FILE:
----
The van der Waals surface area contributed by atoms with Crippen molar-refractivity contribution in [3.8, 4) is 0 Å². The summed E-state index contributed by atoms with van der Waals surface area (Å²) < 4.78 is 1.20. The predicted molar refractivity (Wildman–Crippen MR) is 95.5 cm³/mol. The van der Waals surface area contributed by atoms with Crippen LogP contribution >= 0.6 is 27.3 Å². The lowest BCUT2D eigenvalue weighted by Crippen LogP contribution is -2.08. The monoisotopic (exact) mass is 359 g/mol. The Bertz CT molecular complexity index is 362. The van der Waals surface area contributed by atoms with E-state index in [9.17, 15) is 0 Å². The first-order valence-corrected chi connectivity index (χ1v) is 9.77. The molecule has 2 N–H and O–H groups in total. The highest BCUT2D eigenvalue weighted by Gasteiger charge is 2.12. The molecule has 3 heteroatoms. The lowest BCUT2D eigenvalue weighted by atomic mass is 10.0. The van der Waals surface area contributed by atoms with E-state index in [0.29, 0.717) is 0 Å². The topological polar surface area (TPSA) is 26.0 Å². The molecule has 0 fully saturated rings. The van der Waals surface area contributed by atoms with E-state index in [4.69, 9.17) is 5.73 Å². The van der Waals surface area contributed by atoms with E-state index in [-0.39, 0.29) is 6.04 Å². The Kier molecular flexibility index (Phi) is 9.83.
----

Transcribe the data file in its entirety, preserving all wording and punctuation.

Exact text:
The van der Waals surface area contributed by atoms with Crippen molar-refractivity contribution in [3.8, 4) is 0 Å². The summed E-state index contributed by atoms with van der Waals surface area (Å²) < 4.78 is 1.20. The predicted molar refractivity (Wildman–Crippen MR) is 95.5 cm³/mol. The van der Waals surface area contributed by atoms with Crippen LogP contribution >= 0.6 is 27.3 Å². The lowest BCUT2D eigenvalue weighted by Crippen LogP contribution is -2.08. The monoisotopic (exact) mass is 359 g/mol. The Bertz CT molecular complexity index is 362. The van der Waals surface area contributed by atoms with E-state index in [9.17, 15) is 0 Å². The first-order valence-corrected chi connectivity index (χ1v) is 9.77. The molecule has 2 N–H and O–H groups in total. The highest BCUT2D eigenvalue weighted by Gasteiger charge is 2.12. The molecule has 3 heteroatoms. The lowest BCUT2D eigenvalue weighted by atomic mass is 10.0. The van der Waals surface area contributed by atoms with E-state index in [0.29, 0.717) is 0 Å². The topological polar surface area (TPSA) is 26.0 Å². The molecule has 0 fully saturated rings. The van der Waals surface area contributed by atoms with E-state index in [4.69, 9.17) is 5.73 Å². The van der Waals surface area contributed by atoms with E-state index in [-0.39, 0.29) is 6.04 Å². The Kier molecular flexibility index (Phi) is 9.83.